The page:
I have a disclaimer page on this Web site now.
Last week I wrote about my writing a letter on behalf of a mentor of mine. He is leaving my alma mater Temple University after being pressured out. This is a subject about which I have a personal investment.
All journalists should use their personal Web sites as a place to be as transparent as possible about just such an example of potential bias.
In their youth, newspapers were overtly biased, swayed by the political leanings of their owners. In the 20th century, the position of journalist became increasingly professional.
The 1970s and Watergate, like the digital revolution of today, changed the rules. There was no greater insult to a journalist than calling him “biased.”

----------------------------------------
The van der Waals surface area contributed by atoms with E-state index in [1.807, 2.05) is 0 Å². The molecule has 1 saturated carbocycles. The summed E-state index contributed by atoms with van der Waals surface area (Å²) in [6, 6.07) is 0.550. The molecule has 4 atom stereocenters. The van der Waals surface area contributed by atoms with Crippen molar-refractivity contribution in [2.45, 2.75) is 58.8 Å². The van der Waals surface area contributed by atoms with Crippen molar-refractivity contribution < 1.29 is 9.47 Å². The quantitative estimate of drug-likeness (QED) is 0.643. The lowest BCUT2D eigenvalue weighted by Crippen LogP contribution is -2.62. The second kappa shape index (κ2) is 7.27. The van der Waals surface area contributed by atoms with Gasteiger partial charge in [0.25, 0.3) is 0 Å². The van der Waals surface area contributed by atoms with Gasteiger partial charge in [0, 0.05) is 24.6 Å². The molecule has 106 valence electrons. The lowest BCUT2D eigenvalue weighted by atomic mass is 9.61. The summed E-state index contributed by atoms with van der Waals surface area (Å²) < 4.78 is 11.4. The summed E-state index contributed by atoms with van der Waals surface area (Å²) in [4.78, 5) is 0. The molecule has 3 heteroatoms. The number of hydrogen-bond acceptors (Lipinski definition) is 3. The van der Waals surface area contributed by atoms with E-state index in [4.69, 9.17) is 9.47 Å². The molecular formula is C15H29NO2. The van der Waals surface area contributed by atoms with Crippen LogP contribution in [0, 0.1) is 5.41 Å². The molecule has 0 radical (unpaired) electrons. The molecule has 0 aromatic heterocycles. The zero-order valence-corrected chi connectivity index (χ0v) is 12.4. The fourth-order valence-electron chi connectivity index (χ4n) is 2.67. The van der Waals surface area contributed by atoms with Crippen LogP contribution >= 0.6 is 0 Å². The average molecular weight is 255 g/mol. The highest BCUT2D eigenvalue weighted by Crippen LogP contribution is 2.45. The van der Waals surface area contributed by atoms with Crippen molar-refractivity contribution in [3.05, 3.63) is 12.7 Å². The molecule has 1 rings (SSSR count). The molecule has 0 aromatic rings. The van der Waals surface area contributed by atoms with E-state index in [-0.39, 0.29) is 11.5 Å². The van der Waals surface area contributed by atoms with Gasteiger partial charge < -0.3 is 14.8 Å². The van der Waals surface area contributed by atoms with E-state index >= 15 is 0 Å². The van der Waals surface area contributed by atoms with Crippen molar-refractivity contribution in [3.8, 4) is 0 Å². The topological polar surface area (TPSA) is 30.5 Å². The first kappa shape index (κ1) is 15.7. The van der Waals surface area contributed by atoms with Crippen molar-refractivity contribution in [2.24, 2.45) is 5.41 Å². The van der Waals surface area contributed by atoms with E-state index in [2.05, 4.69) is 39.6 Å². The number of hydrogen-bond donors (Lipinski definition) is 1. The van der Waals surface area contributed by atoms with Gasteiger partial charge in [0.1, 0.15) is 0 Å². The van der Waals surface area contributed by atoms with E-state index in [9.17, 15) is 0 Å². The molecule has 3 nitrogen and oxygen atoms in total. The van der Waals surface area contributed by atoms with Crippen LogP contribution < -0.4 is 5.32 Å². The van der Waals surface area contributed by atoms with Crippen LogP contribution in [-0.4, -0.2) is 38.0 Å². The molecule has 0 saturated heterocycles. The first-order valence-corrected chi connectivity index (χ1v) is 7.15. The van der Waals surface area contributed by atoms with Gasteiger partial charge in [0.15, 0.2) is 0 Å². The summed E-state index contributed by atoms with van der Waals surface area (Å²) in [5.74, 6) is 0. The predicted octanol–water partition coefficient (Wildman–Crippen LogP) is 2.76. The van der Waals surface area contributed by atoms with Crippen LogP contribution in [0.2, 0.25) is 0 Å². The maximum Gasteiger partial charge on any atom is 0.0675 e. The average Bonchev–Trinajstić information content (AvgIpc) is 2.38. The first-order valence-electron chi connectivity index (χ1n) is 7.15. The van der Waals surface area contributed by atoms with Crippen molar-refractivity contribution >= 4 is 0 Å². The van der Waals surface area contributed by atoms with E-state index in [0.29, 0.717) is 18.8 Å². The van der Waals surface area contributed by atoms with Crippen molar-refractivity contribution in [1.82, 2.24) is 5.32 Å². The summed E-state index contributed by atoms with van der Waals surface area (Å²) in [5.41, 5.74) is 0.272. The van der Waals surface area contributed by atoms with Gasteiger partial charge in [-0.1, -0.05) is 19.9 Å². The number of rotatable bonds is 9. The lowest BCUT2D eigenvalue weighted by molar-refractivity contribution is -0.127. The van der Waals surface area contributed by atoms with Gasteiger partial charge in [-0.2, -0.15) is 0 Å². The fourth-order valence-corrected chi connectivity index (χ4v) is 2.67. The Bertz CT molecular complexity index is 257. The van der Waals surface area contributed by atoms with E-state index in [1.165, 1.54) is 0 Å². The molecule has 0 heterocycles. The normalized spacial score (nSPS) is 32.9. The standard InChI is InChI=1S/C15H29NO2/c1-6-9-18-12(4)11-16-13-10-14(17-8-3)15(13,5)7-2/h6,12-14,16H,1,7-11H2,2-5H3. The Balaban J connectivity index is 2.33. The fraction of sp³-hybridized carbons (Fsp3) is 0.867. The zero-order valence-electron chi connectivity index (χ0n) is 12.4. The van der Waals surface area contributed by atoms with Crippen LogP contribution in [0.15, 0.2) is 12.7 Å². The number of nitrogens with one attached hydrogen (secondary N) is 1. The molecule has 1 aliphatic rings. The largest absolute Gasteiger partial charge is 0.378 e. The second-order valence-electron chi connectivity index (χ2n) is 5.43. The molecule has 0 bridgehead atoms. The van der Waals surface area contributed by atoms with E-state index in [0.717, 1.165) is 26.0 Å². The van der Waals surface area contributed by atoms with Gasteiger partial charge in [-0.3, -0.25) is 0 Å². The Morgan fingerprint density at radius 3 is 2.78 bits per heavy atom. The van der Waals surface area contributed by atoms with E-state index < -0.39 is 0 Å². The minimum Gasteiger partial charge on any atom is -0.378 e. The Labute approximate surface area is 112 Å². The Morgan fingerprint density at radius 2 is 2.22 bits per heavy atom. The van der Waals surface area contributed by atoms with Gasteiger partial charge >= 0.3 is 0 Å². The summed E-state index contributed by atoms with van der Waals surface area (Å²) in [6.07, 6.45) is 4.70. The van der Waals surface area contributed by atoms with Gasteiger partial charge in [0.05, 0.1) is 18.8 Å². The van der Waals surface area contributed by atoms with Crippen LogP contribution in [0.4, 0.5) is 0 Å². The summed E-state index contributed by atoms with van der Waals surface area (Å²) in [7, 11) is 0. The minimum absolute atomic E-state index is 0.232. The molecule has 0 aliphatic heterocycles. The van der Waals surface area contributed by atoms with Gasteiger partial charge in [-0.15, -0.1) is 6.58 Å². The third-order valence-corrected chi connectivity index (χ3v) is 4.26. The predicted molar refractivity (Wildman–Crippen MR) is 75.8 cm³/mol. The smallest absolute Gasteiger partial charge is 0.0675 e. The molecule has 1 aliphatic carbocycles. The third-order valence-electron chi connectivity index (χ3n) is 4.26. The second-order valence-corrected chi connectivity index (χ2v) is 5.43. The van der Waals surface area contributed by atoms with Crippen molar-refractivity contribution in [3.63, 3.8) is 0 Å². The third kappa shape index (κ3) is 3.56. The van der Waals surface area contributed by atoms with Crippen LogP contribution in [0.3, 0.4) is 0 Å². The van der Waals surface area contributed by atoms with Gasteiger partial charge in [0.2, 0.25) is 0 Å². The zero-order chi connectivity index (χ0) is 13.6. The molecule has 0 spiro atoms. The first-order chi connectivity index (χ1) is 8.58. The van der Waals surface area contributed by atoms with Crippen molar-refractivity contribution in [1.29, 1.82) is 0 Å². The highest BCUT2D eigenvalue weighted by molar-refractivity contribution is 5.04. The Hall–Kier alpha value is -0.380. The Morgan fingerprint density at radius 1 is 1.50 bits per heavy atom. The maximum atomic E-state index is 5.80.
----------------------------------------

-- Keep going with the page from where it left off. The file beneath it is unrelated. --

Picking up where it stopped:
So, we hid our biases. TV personalities brought back bias, but in a more open way. Still there are always new examples of journalists toeing that line.
Today we journalists have the opportunity to be as transparent as we can be. That is for the best. I think all journalists should post their potential conflicts of interest on their site. Newspapers should do the same for their reporters. Transparency is one way to gain popular trust.
My Disclosure page was in no small way influenced by Jeff Jarvis doing the same.
Do you have one? What do you think about it?
Image courtesy of University of Wisconsin-Milwaukee.